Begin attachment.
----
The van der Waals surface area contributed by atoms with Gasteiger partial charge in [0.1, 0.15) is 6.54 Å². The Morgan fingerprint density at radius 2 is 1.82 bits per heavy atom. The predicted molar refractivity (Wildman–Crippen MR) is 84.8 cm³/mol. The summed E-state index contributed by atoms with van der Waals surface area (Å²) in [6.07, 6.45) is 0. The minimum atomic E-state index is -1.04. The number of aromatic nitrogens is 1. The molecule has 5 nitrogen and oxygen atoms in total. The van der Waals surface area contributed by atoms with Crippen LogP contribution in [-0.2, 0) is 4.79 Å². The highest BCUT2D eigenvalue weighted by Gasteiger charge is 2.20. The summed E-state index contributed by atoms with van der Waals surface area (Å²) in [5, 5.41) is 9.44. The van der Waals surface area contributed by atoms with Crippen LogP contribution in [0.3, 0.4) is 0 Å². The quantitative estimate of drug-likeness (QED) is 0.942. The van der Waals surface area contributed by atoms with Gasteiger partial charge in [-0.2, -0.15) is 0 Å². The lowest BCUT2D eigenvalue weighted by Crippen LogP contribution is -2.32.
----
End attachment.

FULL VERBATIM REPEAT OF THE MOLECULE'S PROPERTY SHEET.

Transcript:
The van der Waals surface area contributed by atoms with Gasteiger partial charge in [0.1, 0.15) is 6.54 Å². The Morgan fingerprint density at radius 2 is 1.82 bits per heavy atom. The predicted molar refractivity (Wildman–Crippen MR) is 84.8 cm³/mol. The summed E-state index contributed by atoms with van der Waals surface area (Å²) in [6.07, 6.45) is 0. The minimum atomic E-state index is -1.04. The number of aromatic nitrogens is 1. The molecule has 5 nitrogen and oxygen atoms in total. The van der Waals surface area contributed by atoms with Crippen LogP contribution in [-0.2, 0) is 4.79 Å². The highest BCUT2D eigenvalue weighted by Gasteiger charge is 2.20. The summed E-state index contributed by atoms with van der Waals surface area (Å²) in [5, 5.41) is 9.44. The van der Waals surface area contributed by atoms with Crippen LogP contribution in [0.3, 0.4) is 0 Å². The quantitative estimate of drug-likeness (QED) is 0.942. The van der Waals surface area contributed by atoms with Gasteiger partial charge in [-0.2, -0.15) is 0 Å². The lowest BCUT2D eigenvalue weighted by Crippen LogP contribution is -2.32.